Critique of Intelligent Design: Materialism versus Creationism from Antiquity to the Present
By John Bellamy Foster, Brett Clark & Richard York
Monthly Review Press, 2008
240 pages, $33.95
Critique of Intelligent Design: Materialism versus Creationism from Antiquity to the Present, is almost overdue in this respect. It traces the rise of the “design” phenomenon, and its relationship to conservative, right-wing politics, and places it in the context of a 2500-year-long debate between materialism and creationism that lies at the heart of Western civilisation.
Critique of Intelligent Design is a tour de force through the historical contest between science and belief. While the book focuses largely on recent centuries, it also traces the debate back as far as the fifth century BCE to Greek philosopher Socrates, and the third century BCE Greek materialist Epicurus, each of whom gave lasting form to the opposing arguments.
That this is not simply a history book becomes clear early on. In identifying the minds behind the “design” movement — a reworking of pre-Darwinian natural theology — the authors find at the heart of the project not merely the reintroduction of religious ideas into classroom science, but the roll-back of scientific thought since the Enlightenment.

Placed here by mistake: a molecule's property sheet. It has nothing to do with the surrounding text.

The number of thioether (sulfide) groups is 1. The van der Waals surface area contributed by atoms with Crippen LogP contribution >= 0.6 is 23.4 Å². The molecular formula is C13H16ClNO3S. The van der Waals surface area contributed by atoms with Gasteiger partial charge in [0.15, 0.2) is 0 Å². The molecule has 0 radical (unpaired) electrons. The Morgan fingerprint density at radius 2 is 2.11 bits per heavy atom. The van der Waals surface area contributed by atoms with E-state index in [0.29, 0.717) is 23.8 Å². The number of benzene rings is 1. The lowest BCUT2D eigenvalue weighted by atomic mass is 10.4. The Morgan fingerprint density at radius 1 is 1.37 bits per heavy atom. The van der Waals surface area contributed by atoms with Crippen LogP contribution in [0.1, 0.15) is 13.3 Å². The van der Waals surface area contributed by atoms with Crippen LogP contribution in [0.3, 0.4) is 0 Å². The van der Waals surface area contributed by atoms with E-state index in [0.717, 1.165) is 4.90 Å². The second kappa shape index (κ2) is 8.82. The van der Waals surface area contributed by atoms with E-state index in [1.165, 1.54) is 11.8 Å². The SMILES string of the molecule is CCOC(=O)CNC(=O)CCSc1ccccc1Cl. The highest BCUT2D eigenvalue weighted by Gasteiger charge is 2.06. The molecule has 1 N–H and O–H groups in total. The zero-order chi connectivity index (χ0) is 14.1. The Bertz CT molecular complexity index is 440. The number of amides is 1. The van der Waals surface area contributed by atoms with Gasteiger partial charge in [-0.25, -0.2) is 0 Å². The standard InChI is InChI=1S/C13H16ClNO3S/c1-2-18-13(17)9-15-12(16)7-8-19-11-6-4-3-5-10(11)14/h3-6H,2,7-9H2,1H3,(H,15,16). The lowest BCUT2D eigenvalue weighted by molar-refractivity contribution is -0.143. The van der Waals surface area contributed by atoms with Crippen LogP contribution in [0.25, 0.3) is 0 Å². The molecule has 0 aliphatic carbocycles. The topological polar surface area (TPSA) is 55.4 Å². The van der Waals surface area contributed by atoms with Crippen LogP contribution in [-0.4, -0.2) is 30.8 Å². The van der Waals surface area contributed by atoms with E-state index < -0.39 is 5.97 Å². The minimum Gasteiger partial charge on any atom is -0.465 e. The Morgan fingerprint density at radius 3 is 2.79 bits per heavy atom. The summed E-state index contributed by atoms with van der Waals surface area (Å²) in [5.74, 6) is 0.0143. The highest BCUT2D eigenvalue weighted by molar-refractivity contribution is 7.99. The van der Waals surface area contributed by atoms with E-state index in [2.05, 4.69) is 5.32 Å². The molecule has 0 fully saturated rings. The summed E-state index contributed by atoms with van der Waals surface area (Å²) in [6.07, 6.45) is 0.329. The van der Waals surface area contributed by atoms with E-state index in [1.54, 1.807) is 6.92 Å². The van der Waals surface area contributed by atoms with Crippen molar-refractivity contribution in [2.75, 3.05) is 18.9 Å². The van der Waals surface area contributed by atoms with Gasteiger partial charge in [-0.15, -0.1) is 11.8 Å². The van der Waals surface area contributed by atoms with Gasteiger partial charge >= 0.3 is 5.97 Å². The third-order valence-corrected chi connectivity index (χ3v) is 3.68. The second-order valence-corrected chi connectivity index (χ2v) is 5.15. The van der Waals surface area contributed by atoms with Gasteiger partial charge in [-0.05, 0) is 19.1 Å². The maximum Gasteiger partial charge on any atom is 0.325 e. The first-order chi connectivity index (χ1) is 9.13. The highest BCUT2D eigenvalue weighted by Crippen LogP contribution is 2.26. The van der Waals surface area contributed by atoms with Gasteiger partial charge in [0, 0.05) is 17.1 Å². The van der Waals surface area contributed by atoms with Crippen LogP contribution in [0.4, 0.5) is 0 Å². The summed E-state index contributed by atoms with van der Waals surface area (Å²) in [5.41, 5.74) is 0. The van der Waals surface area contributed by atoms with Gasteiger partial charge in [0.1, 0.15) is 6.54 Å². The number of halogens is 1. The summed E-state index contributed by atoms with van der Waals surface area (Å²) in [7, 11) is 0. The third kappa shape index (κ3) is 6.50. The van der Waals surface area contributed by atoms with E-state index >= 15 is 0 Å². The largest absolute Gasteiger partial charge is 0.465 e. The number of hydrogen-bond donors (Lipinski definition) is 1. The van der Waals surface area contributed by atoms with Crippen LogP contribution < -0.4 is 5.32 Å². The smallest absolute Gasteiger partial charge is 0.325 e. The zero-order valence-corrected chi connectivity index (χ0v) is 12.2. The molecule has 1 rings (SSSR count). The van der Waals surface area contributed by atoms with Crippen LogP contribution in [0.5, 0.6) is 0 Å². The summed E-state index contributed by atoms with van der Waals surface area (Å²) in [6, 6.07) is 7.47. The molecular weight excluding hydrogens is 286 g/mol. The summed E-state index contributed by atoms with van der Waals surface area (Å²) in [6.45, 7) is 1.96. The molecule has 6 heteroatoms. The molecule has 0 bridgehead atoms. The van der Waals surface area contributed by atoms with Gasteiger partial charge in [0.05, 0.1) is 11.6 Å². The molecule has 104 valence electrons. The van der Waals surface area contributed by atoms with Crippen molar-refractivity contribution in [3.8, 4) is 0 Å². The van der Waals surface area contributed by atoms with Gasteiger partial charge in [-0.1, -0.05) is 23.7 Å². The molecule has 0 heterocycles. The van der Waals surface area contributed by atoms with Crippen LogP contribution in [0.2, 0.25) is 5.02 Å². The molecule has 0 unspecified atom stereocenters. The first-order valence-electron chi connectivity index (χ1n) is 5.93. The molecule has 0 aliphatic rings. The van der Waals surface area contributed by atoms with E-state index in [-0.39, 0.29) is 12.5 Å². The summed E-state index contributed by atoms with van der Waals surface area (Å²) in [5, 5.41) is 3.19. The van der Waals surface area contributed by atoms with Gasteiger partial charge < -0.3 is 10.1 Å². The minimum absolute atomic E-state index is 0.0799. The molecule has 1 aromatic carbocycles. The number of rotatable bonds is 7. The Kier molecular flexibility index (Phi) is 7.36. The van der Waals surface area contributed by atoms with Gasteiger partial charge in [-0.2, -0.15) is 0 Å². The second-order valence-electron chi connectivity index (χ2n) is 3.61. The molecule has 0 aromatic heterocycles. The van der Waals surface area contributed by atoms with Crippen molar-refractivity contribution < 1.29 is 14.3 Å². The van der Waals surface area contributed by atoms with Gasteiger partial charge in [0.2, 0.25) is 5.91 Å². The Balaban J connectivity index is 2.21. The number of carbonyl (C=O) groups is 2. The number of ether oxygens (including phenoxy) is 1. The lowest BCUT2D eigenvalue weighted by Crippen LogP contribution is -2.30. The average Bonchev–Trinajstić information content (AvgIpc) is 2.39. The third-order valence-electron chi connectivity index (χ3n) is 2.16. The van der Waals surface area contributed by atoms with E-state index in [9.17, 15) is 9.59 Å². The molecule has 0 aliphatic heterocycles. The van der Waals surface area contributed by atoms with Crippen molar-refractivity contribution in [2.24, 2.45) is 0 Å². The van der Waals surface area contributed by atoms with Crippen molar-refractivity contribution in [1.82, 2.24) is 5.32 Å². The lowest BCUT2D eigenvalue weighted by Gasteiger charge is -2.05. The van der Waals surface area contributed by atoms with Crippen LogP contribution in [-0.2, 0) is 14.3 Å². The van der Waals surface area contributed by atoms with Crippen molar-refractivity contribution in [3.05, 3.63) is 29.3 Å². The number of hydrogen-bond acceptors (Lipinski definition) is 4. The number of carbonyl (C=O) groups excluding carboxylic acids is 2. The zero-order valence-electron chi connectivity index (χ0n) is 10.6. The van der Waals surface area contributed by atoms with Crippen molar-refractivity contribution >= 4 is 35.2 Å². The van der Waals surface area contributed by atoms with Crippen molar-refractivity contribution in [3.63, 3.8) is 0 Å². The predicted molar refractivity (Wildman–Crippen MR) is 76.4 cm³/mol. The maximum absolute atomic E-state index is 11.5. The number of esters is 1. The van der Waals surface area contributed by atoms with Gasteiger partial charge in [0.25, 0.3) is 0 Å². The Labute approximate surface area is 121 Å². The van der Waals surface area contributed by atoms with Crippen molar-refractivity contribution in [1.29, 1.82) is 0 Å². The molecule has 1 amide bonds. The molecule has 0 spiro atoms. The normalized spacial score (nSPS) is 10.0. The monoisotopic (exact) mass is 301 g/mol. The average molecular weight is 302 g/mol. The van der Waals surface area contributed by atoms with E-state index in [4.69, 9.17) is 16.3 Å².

In fact, the authors show how the proponents of intelligent design see themselves as fighting a war against materialist science and reason that dates all the way back to ancient Greece.
While the chief targets of intelligent design adherents are Karl Marx, Sigmund Freud, and — above all — Charles Darwin, key architects of the movement, like William Dembski of the right-wing Discovery Institute, also take aim at Epicurus, and the first century BCE Roman poet Lucretius, as the forefathers of the naturalism and materialism they seek to purge from society.
Their aim is not simply to incorporate evolution into creationism, or vice versa, but to gradually substitute the materialist outlook currently dominant in the sciences with a return to faith and a belief in “divine providence”.
The intelligent design movement’s agenda extends well beyond the natural sciences, as becomes clear from a study of a very influential figure in the design movement: the author CS Lewis — most famous for his Christian parables posing as fantasy books in the Narnia series.
Now a patron figure for the intelligent design movement, Lewis was once a materialist, but became an outspoken source of Christian apologetics. He advocated an essentially fundamentalist Christian worldview, where materialism poses an absolute threat to religion and belief.
As the authors unearth the history and providence of its rise, intelligent design is revealed to be little more than a stalking-horse for full-blown creationism, which rejects evolution, science and — ultimately — the idea that all existing things are determined above all by their physical nature, rather than by ideas, beliefs or religion.
What makes intelligent design most dangerous, in the eyes of the authors, is that it conducts a deliberate, insidious strategy of undermining scientific education and knowledge by stealth.